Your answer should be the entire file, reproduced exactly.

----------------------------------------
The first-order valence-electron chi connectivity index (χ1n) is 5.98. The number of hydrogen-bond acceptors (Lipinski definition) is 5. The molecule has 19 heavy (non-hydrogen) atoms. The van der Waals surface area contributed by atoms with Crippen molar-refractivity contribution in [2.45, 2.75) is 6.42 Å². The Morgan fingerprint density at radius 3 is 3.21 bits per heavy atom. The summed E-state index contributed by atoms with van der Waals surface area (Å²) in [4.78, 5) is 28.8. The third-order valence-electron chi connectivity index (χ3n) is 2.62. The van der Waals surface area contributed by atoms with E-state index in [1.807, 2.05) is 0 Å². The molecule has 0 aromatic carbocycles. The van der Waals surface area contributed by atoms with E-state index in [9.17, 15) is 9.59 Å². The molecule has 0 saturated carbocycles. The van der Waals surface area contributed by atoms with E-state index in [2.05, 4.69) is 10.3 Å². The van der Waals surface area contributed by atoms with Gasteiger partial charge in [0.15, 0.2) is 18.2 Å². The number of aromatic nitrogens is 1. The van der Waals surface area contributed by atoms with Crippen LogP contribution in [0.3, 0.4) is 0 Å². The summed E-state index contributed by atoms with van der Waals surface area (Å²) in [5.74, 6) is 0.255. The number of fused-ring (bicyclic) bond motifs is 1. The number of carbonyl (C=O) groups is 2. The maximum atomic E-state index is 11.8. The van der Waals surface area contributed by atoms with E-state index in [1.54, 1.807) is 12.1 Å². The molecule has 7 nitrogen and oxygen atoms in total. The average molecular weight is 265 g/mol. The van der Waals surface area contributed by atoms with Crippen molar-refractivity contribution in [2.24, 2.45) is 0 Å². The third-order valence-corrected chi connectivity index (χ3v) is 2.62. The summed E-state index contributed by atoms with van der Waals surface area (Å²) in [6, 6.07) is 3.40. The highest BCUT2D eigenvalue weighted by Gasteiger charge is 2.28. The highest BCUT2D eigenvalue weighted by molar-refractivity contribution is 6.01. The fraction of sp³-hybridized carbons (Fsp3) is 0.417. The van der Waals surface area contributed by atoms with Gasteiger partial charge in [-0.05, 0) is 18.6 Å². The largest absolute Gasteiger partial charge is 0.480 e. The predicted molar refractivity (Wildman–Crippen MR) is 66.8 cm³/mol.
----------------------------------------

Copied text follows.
The first-order valence-electron chi connectivity index (χ1n) is 5.98. The number of hydrogen-bond acceptors (Lipinski definition) is 5. The molecule has 19 heavy (non-hydrogen) atoms. The van der Waals surface area contributed by atoms with Crippen molar-refractivity contribution in [2.45, 2.75) is 6.42 Å². The Morgan fingerprint density at radius 3 is 3.21 bits per heavy atom. The summed E-state index contributed by atoms with van der Waals surface area (Å²) in [4.78, 5) is 28.8. The third-order valence-electron chi connectivity index (χ3n) is 2.62. The van der Waals surface area contributed by atoms with E-state index in [1.807, 2.05) is 0 Å². The molecule has 0 aromatic carbocycles. The van der Waals surface area contributed by atoms with E-state index in [9.17, 15) is 9.59 Å². The molecule has 0 saturated carbocycles. The van der Waals surface area contributed by atoms with E-state index in [2.05, 4.69) is 10.3 Å². The van der Waals surface area contributed by atoms with Gasteiger partial charge in [0.15, 0.2) is 18.2 Å². The number of aromatic nitrogens is 1. The van der Waals surface area contributed by atoms with Crippen LogP contribution in [0.3, 0.4) is 0 Å². The summed E-state index contributed by atoms with van der Waals surface area (Å²) in [5.74, 6) is 0.255. The number of fused-ring (bicyclic) bond motifs is 1. The number of carbonyl (C=O) groups is 2. The maximum atomic E-state index is 11.8. The van der Waals surface area contributed by atoms with E-state index in [1.54, 1.807) is 12.1 Å². The molecule has 7 nitrogen and oxygen atoms in total. The average molecular weight is 265 g/mol. The van der Waals surface area contributed by atoms with Crippen molar-refractivity contribution in [2.24, 2.45) is 0 Å². The third-order valence-corrected chi connectivity index (χ3v) is 2.62. The summed E-state index contributed by atoms with van der Waals surface area (Å²) in [6, 6.07) is 3.40. The highest BCUT2D eigenvalue weighted by Gasteiger charge is 2.28. The highest BCUT2D eigenvalue weighted by molar-refractivity contribution is 6.01. The fraction of sp³-hybridized carbons (Fsp3) is 0.417. The van der Waals surface area contributed by atoms with Gasteiger partial charge in [-0.05, 0) is 18.6 Å². The largest absolute Gasteiger partial charge is 0.480 e. The predicted molar refractivity (Wildman–Crippen MR) is 66.8 cm³/mol.